The solo singing department of the Choral school CS performed very successfully at the 39th Eastern Slovenian competition – a competition of young musicians of the Republic of Slovenia. Jasmina Črnčič won in her category and received the first prize and a Golden Award and thus classified for the state competition in March, in Maribor. Eva Germ and Tadeja Gajser were awarded with Bronze Awards. Their mentor is Simona Raffanelli Krajnc.
THE BEGGAR'S OPERA
27 January 2010, 18:00
Mentor: Simona Raffanelli Krajnc
Solo singing department CS
A baroque stage work from the 18th century – The Beggar's Opera by the British author John Gay which will be performed by the Choral school CS as a music stage project – had an important influence on the development of music history and also on the creation of the famous Brecht’s The Threepenny Opera.
The Beggar’s Opera was John Gay’s greatest success. It was premiered in 1728 in London with great acclaim. It ran for a record number of consecutive performances, which was the longest run in theatre history up to the end of the 18th century. At the same time it represented a complete break with the popular Italian operas of that time; in terms of narration The Beggar’s Opera uses music as well as dialogues. Gay took music from all the various sources he had at hand. Forty-one of all sixty-nine arias are popular ballads from his time, the rest of the melodies are borrowed from his contemporaries (also from Händel). He then wrote lyrics to these melodies. Rather than on mythological origins, Gay concentrated on the social bottom of the society – he introduced characters such as thieves, prostitutes, middlemen, dealers and jailors into his stories. The world of The Beggar’s Opera is dirty and real, and the optimistic end is only the result of a popular demand that operas should have a happy end.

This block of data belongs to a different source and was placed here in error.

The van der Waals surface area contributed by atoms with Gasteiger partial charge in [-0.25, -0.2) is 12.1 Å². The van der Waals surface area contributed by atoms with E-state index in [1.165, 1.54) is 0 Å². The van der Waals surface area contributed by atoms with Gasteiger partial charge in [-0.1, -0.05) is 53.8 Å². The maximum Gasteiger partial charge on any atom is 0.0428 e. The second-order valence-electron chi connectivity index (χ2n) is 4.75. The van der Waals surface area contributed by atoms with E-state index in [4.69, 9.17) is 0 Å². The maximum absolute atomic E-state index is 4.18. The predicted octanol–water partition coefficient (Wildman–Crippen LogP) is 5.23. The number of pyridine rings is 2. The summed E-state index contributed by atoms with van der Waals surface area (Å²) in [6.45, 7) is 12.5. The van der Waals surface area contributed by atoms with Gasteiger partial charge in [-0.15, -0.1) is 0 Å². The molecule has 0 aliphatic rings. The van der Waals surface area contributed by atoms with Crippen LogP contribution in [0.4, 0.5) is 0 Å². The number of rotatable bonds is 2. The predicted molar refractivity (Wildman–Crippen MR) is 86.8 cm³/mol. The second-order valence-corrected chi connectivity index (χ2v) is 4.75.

Despite the bleak reality which it depicts, The Beggar’s Opera is a comedy and it should be understood as a tomboyish and satirical commentary on the life of the time. Satire was directed at the wide, workers’ social class as well as at the politicians. The critics and the audience had no problems recognizing that many scenes were targeted at the notable Robert Walpole, a statesman and the one who proposed the controversial censorship act which cut deeply into the development of the British theatre. His next work based on The Beggar’s Opera – Polly – was not allowed staging.